Email updates

Keep up to date with the latest news and content from BMC Pregnancy and Childbirth and BioMed Central.

Open Access Study protocol

A randomised controlled trial of caseload midwifery care: M@NGO (Midwives @ New Group practice Options)

Sally K Tracy16*, Donna Hartz1, Bev Hall1, Jyai Allen2, Amanda Forti2, Anne Lainchbury3, Jan White3, Alec Welsh4, Mark Tracy56 and Sue Kildea2

Author Affiliations

1 Midwifery and Women's Health Research Unit, Royal Hospital for Women, Barker Street, Randwick, New South Wales, 2031

2 Australian Catholic University & Mater Medical Research Institute, Level 1 Aubigny Place, Raymond Terrace, South Brisbane, Queensland, 4101 Australia

3 Royal Hospital for Women, Barker Street, Randwick, New South Wales, 2031 Australia

4 Department of Maternal Fetal Medicine, University of New South Wales, Randwick, New South Wales, 2031 Australia

5 Centre for Newborn Care, Westmead Hospital, Cnr Hawkesbury & Darcy Roads, Westmead, New South Wales, 2145 Australia

6 University of Sydney, Sydney, New South Wales, 2006 Australia

For all author emails, please log on.

BMC Pregnancy and Childbirth 2011, 11:82  doi:10.1186/1471-2393-11-82


The electronic version of this article is the complete one and can be found online at: http://www.biomedcentral.com/1471-2393/11/82


Received:9 August 2011
Accepted:26 October 2011
Published:26 October 2011

© 2011 Tracy et al; licensee BioMed Central Ltd.

This is an Open Access article distributed under the terms of the Creative Commons Attribution License (http://creativecommons.org/licenses/by/2.0), which permits unrestricted use, distribution, and reproduction in any medium, provided the original work is properly cited.

Abstract

Background

Australia has an enviable record of safety for women in childbirth. There is nevertheless growing concern at the increasing level of intervention and consequent morbidity amongst childbearing women. Not only do interventions impact on the cost of services, they carry with them the potential for serious morbidities for mother and infant.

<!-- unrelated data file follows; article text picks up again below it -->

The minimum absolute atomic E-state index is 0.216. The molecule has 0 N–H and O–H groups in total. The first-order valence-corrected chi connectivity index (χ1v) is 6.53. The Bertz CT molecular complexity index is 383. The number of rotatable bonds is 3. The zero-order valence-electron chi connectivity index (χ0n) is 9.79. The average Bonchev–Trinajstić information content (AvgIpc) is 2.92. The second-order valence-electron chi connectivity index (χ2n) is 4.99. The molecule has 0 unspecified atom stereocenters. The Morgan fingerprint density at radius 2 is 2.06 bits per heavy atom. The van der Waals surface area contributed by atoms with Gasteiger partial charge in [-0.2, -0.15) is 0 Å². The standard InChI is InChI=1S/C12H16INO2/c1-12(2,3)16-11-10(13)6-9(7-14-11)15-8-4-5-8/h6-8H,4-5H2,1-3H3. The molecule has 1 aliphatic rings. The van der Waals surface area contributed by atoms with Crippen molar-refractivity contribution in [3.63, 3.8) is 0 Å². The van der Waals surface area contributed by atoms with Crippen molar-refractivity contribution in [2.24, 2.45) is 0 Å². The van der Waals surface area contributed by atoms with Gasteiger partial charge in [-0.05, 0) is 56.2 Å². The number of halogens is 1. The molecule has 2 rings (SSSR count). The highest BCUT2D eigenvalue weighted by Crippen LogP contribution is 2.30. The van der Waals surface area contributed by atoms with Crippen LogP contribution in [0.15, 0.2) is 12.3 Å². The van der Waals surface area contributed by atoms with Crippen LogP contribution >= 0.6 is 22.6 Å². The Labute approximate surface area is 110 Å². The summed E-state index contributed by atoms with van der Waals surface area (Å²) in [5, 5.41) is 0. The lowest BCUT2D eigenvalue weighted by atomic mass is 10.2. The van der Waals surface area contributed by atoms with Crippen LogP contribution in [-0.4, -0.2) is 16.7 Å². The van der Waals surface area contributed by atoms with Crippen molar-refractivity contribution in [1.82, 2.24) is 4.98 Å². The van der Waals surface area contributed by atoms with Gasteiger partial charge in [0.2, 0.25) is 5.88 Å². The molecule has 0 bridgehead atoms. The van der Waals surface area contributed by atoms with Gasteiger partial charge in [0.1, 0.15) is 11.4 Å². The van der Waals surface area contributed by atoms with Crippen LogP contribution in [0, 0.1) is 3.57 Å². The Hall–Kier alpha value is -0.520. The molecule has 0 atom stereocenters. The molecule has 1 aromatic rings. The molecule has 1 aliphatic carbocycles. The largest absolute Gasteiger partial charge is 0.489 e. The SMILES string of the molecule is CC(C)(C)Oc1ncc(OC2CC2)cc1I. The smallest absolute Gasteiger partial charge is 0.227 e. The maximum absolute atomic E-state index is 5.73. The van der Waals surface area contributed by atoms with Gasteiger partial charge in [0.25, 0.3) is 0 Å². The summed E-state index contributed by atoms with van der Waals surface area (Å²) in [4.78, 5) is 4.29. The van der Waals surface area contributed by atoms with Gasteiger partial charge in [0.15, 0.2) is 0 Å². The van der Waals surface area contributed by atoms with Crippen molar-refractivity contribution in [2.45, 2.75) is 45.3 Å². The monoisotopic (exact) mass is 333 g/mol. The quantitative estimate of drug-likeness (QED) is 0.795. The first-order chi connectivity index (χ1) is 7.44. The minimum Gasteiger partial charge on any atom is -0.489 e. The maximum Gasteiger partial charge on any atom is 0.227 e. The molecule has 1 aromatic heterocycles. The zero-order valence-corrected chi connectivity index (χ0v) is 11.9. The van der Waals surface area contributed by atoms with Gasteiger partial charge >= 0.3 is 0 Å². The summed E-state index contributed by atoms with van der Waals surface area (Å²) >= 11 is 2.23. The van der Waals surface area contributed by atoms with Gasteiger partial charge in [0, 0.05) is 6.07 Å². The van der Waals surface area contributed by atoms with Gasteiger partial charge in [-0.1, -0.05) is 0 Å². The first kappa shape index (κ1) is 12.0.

Models of midwifery have proliferated in an attempt to offer women less fragmented hospital care. One of these models that is gaining widespread consumer, disciplinary and political support is caseload midwifery care. Caseload midwives manage the care of approximately 35-40 a year within a small Midwifery Group Practice (usually 4-6 midwives who plan their on call and leave within the Group Practice.) We propose to compare the outcomes and costs of caseload midwifery care compared to standard or routine hospital care through a randomised controlled trial.

Methods/design

A two-arm RCT design will be used. Women will be recruited from tertiary women's hospitals in Sydney and Brisbane, Australia. Women allocated to the caseload intervention will receive care from a named caseload midwife within a Midwifery Group Practice. Control women will be allocated to standard or routine hospital care. Women allocated to standard care will receive their care from hospital rostered midwives, public hospital obstetric care and community based general medical practitioner care. All midwives will collaborate with obstetricians and other health professionals as necessary according to the woman's needs.

Discussion

Data will be collected at recruitment, 36 weeks antenatally, six weeks and six months postpartum by web based or postal survey. With 750 women or more in each of the intervention and control arms the study is powered (based on 80% power; alpha 0.05) to detect a difference in caesarean section rates of 29.4 to 22.9%; instrumental birth rates from 11.0% to 6.8%; and rates of admission to neonatal intensive care of all neonates from 9.9% to 5.8% (requires 721 in each arm). The study is not powered to detect infant or maternal mortality, however all deaths will be reported. Other significant findings will be reported, including a comprehensive process and economic evaluation.

Trial registration

Australian New Zealand Clinical Trials Registry ACTRN12609000349246

Background

Australia has an enviable record of safety for women in childbirth [1]. There is nevertheless growing concern at the increasing level of intervention, cost and consequent morbidity amongst childbearing women [2]. Rising intervention rates are most clearly reflected in the changes in rates of caesarean section which have increased over time. In 1991, only 19.0% of births were via caesarean section. By 2006, 31% of all births were via caesarean [1]. In addition to caesarean section, population based research in Australia revealed that amongst women with uncomplicated pregnancies, a third of all women currently have some form of intervention such as an induction or augmentation of their labour combined with an epidural [3]. Cost modelling of these interventions showed a relative cost increase of up to 50% for low risk primiparous women and up to 36% for low risk multiparous women as labour interventions accumulated [4].